The San Francisco Giants celebrate on the field after they defeated the Detroit Tigers to become World Series champions. This is their second Series title in three years. to win. The Giants eventually won on a Marco Scutaro single that drove teammate Ryan Theriot in from third base. “These guys made it easy,” Manager Bruce Bochy said to the Washington Post. “They never complained. They just wanted to win.” When the Giants were up 2–0, many fans at Guilford seemed to be jumping on the Giants bandwagon. “The Giants pitching staff is too deep, both starting and bullpen,” said sophomore John Richardson. “(The) Giants will win

the series.” First-year Sam Mozon felt similarly. “The Giants are playing textbook baseball,” said Mozon. “They find a way to score runs; the Giants will take it all.” With the Giants claiming their second World Series title in the past three years, they are proving themselves to be somewhat of a baseball force. Though the series ended with the Tigers being swept, both teams gave the fans plenty to cheer for and left them anxious to see what next season holds.



Older athletes prove that age is merely a number BY ALLISON DEBUSK Staff Writer

Courtesy of Matthew McKeown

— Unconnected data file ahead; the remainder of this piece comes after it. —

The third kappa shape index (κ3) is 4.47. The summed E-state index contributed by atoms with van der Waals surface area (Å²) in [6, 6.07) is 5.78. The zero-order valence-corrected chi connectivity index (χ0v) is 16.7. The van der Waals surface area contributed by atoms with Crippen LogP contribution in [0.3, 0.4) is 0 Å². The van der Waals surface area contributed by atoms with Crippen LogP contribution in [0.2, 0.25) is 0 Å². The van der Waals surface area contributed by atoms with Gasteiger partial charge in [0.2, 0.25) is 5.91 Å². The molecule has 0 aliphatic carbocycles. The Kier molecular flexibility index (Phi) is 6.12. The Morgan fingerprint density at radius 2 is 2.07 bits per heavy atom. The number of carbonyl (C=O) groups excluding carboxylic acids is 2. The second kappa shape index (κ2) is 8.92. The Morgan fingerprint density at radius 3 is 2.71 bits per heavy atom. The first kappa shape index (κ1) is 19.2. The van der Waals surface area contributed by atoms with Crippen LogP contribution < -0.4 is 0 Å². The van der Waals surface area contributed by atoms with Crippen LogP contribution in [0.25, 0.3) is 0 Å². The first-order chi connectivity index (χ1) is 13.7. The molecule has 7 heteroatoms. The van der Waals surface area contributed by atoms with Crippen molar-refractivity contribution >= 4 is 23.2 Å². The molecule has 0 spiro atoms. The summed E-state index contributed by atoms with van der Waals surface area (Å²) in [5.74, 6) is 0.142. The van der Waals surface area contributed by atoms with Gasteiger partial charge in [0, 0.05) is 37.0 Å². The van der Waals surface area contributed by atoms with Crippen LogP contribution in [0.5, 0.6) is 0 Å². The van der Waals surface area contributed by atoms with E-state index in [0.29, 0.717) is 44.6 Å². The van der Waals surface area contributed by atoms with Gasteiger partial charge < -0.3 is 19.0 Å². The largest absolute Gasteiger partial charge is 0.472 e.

“I asked the coach when I first came out, ‘Is there an AARP discount?’ He told me ‘Shut up. You’re not that old.’” That is how Matthew McKeown describes the beginning of his cross country career at Guilford College as a Center for Continuing Education student. And he’s not the only athlete who is older than his other teammates; several CCE students participate in athletics. These athletes chose to pursue sports for different reasons. For McKeown, it was about returning to an activity he had once loved. “I hadn’t run in 12 years,” said McKeown. “I ran a 5k in March and finished fourth.” After that, he began looking for a college with an adult program that would allow him to participate in cross country. Greg Carnovale, a CCE student and a captain of the soccer team, joined with several other older students. “We’ve had plenty of CCE students over the last couple years,” said Jeff Bateson, head coach of men’s soccer. Bateson explained that several CCE students, specifically Jordan Alexander ’11, Sean Dwyer and Carnovale all joined the team together. Although these athletes love what they do, juggling practices, academics, and personal lives is not always easy. “My first couple of weeks here I didn’t think I was going to ever sleep again,” said McKeown. “I work 14 hours (on) Sunday. I come home and stay up studying until 5 a.m. and have practice at 6:15. ... I sleep in the library before class.” Danny Cash, head coach of the cross country team, also sees the difficulties that McKeown faces, such as running late to a practice because his son was sick. Despite facing many hurdles, these athletes appreciate the opportunity to compete and be part of a team. “I am so grateful to Coach Cash and his wife for allowing me to experience my dream of attending a four-year college and being able to run at the same time,” said McKeown. Having CCE student benefits not only other CCE students, but their teammates as well. “I can remember the first race of the season and I was not running my best, but Matthew was right there with the coach, cheering me on like a teammate, brother, and friend,” said junior Jodie Geddes, a member of the cross country team. “Matt treats me like his little brother,” said first-year Yashua Clemmons. “Being that I am the only freshman on